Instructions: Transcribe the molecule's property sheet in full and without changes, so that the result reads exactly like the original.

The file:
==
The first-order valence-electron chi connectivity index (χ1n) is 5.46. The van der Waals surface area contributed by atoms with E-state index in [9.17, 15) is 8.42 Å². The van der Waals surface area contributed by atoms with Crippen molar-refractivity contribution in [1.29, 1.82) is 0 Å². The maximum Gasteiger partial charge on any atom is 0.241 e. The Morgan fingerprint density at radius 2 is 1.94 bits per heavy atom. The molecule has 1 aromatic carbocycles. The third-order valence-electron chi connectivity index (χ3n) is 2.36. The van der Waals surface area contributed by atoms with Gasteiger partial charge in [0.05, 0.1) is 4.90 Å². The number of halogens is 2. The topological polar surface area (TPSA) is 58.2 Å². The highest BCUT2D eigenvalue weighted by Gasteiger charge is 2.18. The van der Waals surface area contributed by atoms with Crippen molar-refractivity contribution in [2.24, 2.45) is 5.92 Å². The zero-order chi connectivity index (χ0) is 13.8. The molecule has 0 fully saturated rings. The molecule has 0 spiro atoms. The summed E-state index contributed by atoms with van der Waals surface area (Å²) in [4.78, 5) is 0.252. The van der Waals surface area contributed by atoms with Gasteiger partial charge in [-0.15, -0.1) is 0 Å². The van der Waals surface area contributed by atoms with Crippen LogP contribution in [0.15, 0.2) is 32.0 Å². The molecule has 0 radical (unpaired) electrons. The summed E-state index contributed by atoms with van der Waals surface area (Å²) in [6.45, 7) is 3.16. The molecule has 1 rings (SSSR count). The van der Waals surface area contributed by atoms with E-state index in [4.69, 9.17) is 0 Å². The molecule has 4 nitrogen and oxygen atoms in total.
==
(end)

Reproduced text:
The first-order valence-electron chi connectivity index (χ1n) is 5.46. The van der Waals surface area contributed by atoms with E-state index in [9.17, 15) is 8.42 Å². The van der Waals surface area contributed by atoms with Crippen molar-refractivity contribution in [1.29, 1.82) is 0 Å². The maximum Gasteiger partial charge on any atom is 0.241 e. The Morgan fingerprint density at radius 2 is 1.94 bits per heavy atom. The molecule has 1 aromatic carbocycles. The third-order valence-electron chi connectivity index (χ3n) is 2.36. The van der Waals surface area contributed by atoms with Gasteiger partial charge in [0.05, 0.1) is 4.90 Å². The number of halogens is 2. The topological polar surface area (TPSA) is 58.2 Å². The highest BCUT2D eigenvalue weighted by Gasteiger charge is 2.18. The van der Waals surface area contributed by atoms with Crippen molar-refractivity contribution in [2.24, 2.45) is 5.92 Å². The zero-order chi connectivity index (χ0) is 13.8. The molecule has 0 fully saturated rings. The molecule has 0 spiro atoms. The summed E-state index contributed by atoms with van der Waals surface area (Å²) in [4.78, 5) is 0.252. The van der Waals surface area contributed by atoms with Gasteiger partial charge in [-0.15, -0.1) is 0 Å². The van der Waals surface area contributed by atoms with Crippen LogP contribution in [0.15, 0.2) is 32.0 Å². The molecule has 0 radical (unpaired) electrons. The summed E-state index contributed by atoms with van der Waals surface area (Å²) in [6.45, 7) is 3.16. The molecule has 1 rings (SSSR count). The van der Waals surface area contributed by atoms with E-state index in [4.69, 9.17) is 0 Å². The molecule has 4 nitrogen and oxygen atoms in total.